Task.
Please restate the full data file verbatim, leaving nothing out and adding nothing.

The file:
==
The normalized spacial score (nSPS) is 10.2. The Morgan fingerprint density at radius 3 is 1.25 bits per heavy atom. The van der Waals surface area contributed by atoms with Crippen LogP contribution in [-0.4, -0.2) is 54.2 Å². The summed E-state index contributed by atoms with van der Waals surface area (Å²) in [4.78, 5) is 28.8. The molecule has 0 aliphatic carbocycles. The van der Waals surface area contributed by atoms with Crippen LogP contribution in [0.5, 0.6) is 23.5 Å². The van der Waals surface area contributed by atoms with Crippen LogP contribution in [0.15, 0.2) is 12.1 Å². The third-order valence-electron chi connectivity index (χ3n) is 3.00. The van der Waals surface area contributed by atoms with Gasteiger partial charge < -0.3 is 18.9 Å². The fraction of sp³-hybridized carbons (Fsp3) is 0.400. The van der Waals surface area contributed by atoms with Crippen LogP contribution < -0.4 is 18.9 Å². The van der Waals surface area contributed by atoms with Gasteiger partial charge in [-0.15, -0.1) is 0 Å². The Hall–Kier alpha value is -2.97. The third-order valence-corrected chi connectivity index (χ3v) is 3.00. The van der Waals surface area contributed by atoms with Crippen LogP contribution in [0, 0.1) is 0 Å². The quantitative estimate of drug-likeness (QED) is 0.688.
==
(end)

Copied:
The normalized spacial score (nSPS) is 10.2. The Morgan fingerprint density at radius 3 is 1.25 bits per heavy atom. The van der Waals surface area contributed by atoms with Crippen LogP contribution in [-0.4, -0.2) is 54.2 Å². The summed E-state index contributed by atoms with van der Waals surface area (Å²) in [4.78, 5) is 28.8. The molecule has 0 aliphatic carbocycles. The van der Waals surface area contributed by atoms with Crippen LogP contribution in [0.5, 0.6) is 23.5 Å². The van der Waals surface area contributed by atoms with Crippen LogP contribution in [0.15, 0.2) is 12.1 Å². The third-order valence-electron chi connectivity index (χ3n) is 3.00. The van der Waals surface area contributed by atoms with Gasteiger partial charge < -0.3 is 18.9 Å². The fraction of sp³-hybridized carbons (Fsp3) is 0.400. The van der Waals surface area contributed by atoms with Crippen LogP contribution < -0.4 is 18.9 Å². The van der Waals surface area contributed by atoms with Gasteiger partial charge in [-0.15, -0.1) is 0 Å². The Hall–Kier alpha value is -2.97. The third-order valence-corrected chi connectivity index (χ3v) is 3.00. The van der Waals surface area contributed by atoms with Crippen LogP contribution in [0, 0.1) is 0 Å². The quantitative estimate of drug-likeness (QED) is 0.688.